3 Sep 2020

Blog: NHS Greenspace for health and wellbeing

Most of us enjoy the instinctive belief that contact with nature is good for us, and an increasing body of scientific research shows that is true. 

Regular contact with nature is linked to better health, reduced levels of chronic stress, reductions in obesity and improved concentration.

Looking back
(Larbert Woods - managed for patients, staff, visitors and the community by Forestry and Land Scotland right next to Forth Valley Hospital)

Spending time in high quality greenspace reduces levels of hormones that indicate stress, such as cortisol and adrenaline. Greenspace also helps boost the immune system: several studies show that it increases natural killer cells, or lymphocytes, which help to defend the body against viruses and cancer.

One famous study showed a view through a window may influence recovery from surgery. The results of this seminal evidence - based design study by Dr. Ulrich - suggested that natural views had therapeutic influences on hospital patients. The patients with a tree view had a reduction in pain and anti-anxiety medication use and were discharged sooner from hospital compared to patients with a brick wall view.

NHS Greenspace Demonstration Project

The National Health Service (NHS) in Scotland has over 164,000 individual staff, and its estate is one of the biggest in Europe, with over 1,500 buildings including circa 200 hospitals and assets worth over £7.2 billion. These public assets include greenspace in the immediate hospital grounds as well as wider parklands, woodlands, grasslands and farmlands – much of which has been gifted or left to the NHS in legacies for the benefit of NHS staff and patients.

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The Green Exercise Partnership is a joint venture between Scottish Forestry, NHS National Services Scotland, NatureScot and Public Health Scotland. The Partnership aims to build links between the health and environment sectors, following growing evidence that public health can be improved by getting people engaged with the natural environment. The partnership coordinates the NHS Greenspace demonstration project.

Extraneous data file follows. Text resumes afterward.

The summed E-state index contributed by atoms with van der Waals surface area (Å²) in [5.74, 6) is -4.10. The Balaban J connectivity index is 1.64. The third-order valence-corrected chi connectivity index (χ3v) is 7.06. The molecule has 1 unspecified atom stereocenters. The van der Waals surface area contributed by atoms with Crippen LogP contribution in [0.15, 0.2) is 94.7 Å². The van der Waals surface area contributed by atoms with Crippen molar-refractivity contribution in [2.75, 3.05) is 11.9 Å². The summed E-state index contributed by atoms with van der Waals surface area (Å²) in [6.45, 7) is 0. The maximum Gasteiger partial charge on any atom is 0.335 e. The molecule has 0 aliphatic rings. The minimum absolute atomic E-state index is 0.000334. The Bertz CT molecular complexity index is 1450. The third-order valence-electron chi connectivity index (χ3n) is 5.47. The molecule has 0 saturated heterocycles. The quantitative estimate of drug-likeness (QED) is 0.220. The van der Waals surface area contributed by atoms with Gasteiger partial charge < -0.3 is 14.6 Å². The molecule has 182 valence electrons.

The aims of the project are:

 to improve the quality and accessibility of greenspace on a range of healthcare demonstration sites; and
 to encourage more use of greenspace by patients, staff, visitors and members of the local community.

Considerable progress has been made, with a range of inspiring projects across a diversity of health and care settings having been delivered by each of the health boards. Greenspace improvements have been delivered across 87 hectares of the NHS estate and include:

 46 hectares of hospital woodland brought back into sustainable management;
 11,000 trees planted in hospital woods and along walkways and parklands;
 4 therapeutic gardens created;
 1.4 hectares of wildflower meadow created;
 20km of new/upgraded paths created;
 3.2km of all-abilities trails created;
 50 new seating and rest areas created; and
 interpretation panels, site maps and walking leaflets produced.

More detailed information on ther project is available in the Unlocking the Potential of NHS Greenspace for Health and Wellbeing report. 

Summer Leaf Room 5
(The Leaf Room and community garden at Ninewells Hospital in Dundee - a sheltered and communal space for patients, staff and the community)

Connecting people with NHS greenspace

In addition, Scottish Forestry has helped set up four NHS Greenspace for Health Partnerships. These pilots showcase how to work with hospital staff and local organisations to encourage more people to use NHS greenspace. Activity programmes include health walks, community garden projects, branching out and environmental conservation work.